Lange Cheek isn’t alone. Nearly every morning I cross paths with a young woman walking a handsome tri-colored three-legged border collie gamely hobbling along Kavanaugh Boulevard. A lively young boxer, missing an eye, is a frequent day care participant at the Dog Porch. An elderly Great Pyrenees lumbers along behind his human near Allsopp Park; no need for a leash. Exuberant young hound Dexter is back to barking happily in his yard after having spent the summer months undergoing expensive and extensive treatment with restricted activity so as not to disturb the parasitic heartworms that, if released into his bloodstream, could have killed him.

There used to be a golden retriever in my former west Little Rock neighborhood that got around by being buckled into a canine-sized wheelchair after his back legs became immobilized with hip dysplasia. And countless cat owners serve specialized made-from-scratch diets to their feline friends suffering from renal failure, diabetes, inflammatory bowel diseases, and hyperthyroidism.

All these owners had options. They didn’t have to adopt a pet that requires special care that’s often time-consuming and costly. They don’t have to treat a dog or cat that has cancer, or heartworm, or glaucoma, or has been the victim of a debilitating physical injury; there’s always the simpler solution of euthanization. There are plenty of healthy animals in need of homes—especially in Arkansas, where we don’t seem to care about controlling pet population by promoting and enforcing mandatory spay-neuter laws (except for animals acquired from an animal shelter or pet rescue organization, although not all shelters follow this requirement).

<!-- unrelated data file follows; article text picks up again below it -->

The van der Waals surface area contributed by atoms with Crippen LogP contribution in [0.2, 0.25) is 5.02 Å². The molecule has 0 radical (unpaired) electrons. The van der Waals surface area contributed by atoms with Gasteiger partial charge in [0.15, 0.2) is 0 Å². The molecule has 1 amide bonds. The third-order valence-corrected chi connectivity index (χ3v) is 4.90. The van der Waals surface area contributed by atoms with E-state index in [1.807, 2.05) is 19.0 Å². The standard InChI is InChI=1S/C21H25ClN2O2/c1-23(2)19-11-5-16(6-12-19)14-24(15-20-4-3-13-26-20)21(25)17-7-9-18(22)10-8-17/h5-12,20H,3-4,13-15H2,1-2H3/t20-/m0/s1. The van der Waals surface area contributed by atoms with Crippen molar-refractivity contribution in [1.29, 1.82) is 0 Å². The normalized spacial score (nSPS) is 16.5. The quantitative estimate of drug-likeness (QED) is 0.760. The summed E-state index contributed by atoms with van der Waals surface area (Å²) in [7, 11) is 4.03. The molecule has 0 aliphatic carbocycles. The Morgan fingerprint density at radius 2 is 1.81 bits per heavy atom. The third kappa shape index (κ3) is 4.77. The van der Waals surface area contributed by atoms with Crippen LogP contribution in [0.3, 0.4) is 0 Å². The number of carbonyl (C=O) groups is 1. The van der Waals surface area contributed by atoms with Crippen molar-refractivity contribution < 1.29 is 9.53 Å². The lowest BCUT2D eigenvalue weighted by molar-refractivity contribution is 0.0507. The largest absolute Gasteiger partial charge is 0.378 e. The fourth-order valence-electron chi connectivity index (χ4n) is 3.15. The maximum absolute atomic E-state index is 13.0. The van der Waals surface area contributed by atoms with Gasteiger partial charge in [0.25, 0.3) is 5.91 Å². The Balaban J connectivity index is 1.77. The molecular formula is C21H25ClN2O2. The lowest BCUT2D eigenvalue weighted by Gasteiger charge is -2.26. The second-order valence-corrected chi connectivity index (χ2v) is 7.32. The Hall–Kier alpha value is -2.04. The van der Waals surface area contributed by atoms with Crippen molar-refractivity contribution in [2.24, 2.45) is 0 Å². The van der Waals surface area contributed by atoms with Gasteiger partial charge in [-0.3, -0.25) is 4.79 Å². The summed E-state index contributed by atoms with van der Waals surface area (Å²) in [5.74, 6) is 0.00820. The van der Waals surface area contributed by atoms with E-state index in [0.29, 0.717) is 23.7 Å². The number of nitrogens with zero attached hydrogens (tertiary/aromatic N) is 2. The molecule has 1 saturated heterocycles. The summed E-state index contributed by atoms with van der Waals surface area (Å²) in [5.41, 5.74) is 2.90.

Why do some people choose to share their lives with those that are damaged, or sickly, or aging? The best answer I’ve found to that question comes from Petswithdisabilities.org, a Maryland-based rescue organization that provides education, support, rescue and shelter: Because their spirits aren’t broken.

Compassion is something you either have, or you don’t. And it doesn’t apply to every aspect of life. The people who take in special-needs animals? They’ve got it.

Ask Carl Cheeken.

Karen Martin is senior editor of Perspective.

Link to original article here: